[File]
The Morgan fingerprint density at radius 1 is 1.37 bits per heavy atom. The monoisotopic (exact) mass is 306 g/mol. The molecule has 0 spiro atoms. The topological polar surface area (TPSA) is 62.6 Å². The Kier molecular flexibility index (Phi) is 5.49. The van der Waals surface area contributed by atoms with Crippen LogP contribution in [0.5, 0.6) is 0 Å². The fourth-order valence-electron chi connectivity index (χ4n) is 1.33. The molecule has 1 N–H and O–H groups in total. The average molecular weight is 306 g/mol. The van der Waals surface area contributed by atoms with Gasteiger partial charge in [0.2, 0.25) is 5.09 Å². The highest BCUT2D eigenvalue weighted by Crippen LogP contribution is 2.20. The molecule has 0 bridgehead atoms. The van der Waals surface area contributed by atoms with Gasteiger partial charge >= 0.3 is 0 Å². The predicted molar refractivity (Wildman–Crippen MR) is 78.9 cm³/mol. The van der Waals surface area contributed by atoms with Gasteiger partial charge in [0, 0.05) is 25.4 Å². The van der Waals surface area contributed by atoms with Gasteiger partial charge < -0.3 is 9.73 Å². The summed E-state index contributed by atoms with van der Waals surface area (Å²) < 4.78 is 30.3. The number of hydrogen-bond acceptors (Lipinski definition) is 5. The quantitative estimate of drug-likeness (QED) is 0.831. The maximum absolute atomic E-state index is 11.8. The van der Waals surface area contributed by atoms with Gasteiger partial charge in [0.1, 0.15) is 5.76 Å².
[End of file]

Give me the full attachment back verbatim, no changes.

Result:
The Morgan fingerprint density at radius 1 is 1.37 bits per heavy atom. The monoisotopic (exact) mass is 306 g/mol. The molecule has 0 spiro atoms. The topological polar surface area (TPSA) is 62.6 Å². The Kier molecular flexibility index (Phi) is 5.49. The van der Waals surface area contributed by atoms with Crippen LogP contribution in [0.5, 0.6) is 0 Å². The fourth-order valence-electron chi connectivity index (χ4n) is 1.33. The molecule has 1 N–H and O–H groups in total. The average molecular weight is 306 g/mol. The van der Waals surface area contributed by atoms with Gasteiger partial charge in [0.2, 0.25) is 5.09 Å². The highest BCUT2D eigenvalue weighted by Crippen LogP contribution is 2.20. The molecule has 0 bridgehead atoms. The van der Waals surface area contributed by atoms with Gasteiger partial charge >= 0.3 is 0 Å². The predicted molar refractivity (Wildman–Crippen MR) is 78.9 cm³/mol. The van der Waals surface area contributed by atoms with Gasteiger partial charge in [0, 0.05) is 25.4 Å². The van der Waals surface area contributed by atoms with Gasteiger partial charge < -0.3 is 9.73 Å². The summed E-state index contributed by atoms with van der Waals surface area (Å²) < 4.78 is 30.3. The number of hydrogen-bond acceptors (Lipinski definition) is 5. The quantitative estimate of drug-likeness (QED) is 0.831. The maximum absolute atomic E-state index is 11.8. The van der Waals surface area contributed by atoms with Gasteiger partial charge in [0.1, 0.15) is 5.76 Å².